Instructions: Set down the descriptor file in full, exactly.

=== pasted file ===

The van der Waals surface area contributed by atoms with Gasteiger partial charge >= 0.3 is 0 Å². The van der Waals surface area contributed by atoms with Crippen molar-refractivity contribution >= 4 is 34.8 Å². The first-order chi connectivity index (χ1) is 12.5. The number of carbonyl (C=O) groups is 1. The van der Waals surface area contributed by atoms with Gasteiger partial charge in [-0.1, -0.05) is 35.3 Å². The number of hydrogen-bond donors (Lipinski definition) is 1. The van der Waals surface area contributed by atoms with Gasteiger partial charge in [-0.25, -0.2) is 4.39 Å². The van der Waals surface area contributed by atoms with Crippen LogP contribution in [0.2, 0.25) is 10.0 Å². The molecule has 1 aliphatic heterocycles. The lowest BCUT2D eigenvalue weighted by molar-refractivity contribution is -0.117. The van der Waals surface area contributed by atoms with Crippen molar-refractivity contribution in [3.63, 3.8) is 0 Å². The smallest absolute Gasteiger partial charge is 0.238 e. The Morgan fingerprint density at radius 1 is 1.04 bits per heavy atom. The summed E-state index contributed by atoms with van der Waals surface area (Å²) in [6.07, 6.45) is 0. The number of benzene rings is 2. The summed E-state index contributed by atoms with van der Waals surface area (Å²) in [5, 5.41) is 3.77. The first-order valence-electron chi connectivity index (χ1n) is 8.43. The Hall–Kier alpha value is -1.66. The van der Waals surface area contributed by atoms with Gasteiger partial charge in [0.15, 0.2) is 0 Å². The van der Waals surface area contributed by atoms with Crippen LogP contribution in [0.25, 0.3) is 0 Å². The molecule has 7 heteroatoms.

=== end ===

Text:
The van der Waals surface area contributed by atoms with Gasteiger partial charge >= 0.3 is 0 Å². The van der Waals surface area contributed by atoms with Crippen molar-refractivity contribution >= 4 is 34.8 Å². The first-order chi connectivity index (χ1) is 12.5. The number of carbonyl (C=O) groups is 1. The van der Waals surface area contributed by atoms with Gasteiger partial charge in [-0.1, -0.05) is 35.3 Å². The number of hydrogen-bond donors (Lipinski definition) is 1. The van der Waals surface area contributed by atoms with Gasteiger partial charge in [-0.25, -0.2) is 4.39 Å². The van der Waals surface area contributed by atoms with Crippen LogP contribution in [0.2, 0.25) is 10.0 Å². The molecule has 1 aliphatic heterocycles. The lowest BCUT2D eigenvalue weighted by molar-refractivity contribution is -0.117. The van der Waals surface area contributed by atoms with Crippen molar-refractivity contribution in [3.63, 3.8) is 0 Å². The smallest absolute Gasteiger partial charge is 0.238 e. The Morgan fingerprint density at radius 1 is 1.04 bits per heavy atom. The summed E-state index contributed by atoms with van der Waals surface area (Å²) in [6.07, 6.45) is 0. The number of benzene rings is 2. The summed E-state index contributed by atoms with van der Waals surface area (Å²) in [5, 5.41) is 3.77. The first-order valence-electron chi connectivity index (χ1n) is 8.43. The Hall–Kier alpha value is -1.66. The van der Waals surface area contributed by atoms with Gasteiger partial charge in [0.15, 0.2) is 0 Å². The van der Waals surface area contributed by atoms with Crippen LogP contribution in [0.25, 0.3) is 0 Å². The molecule has 7 heteroatoms.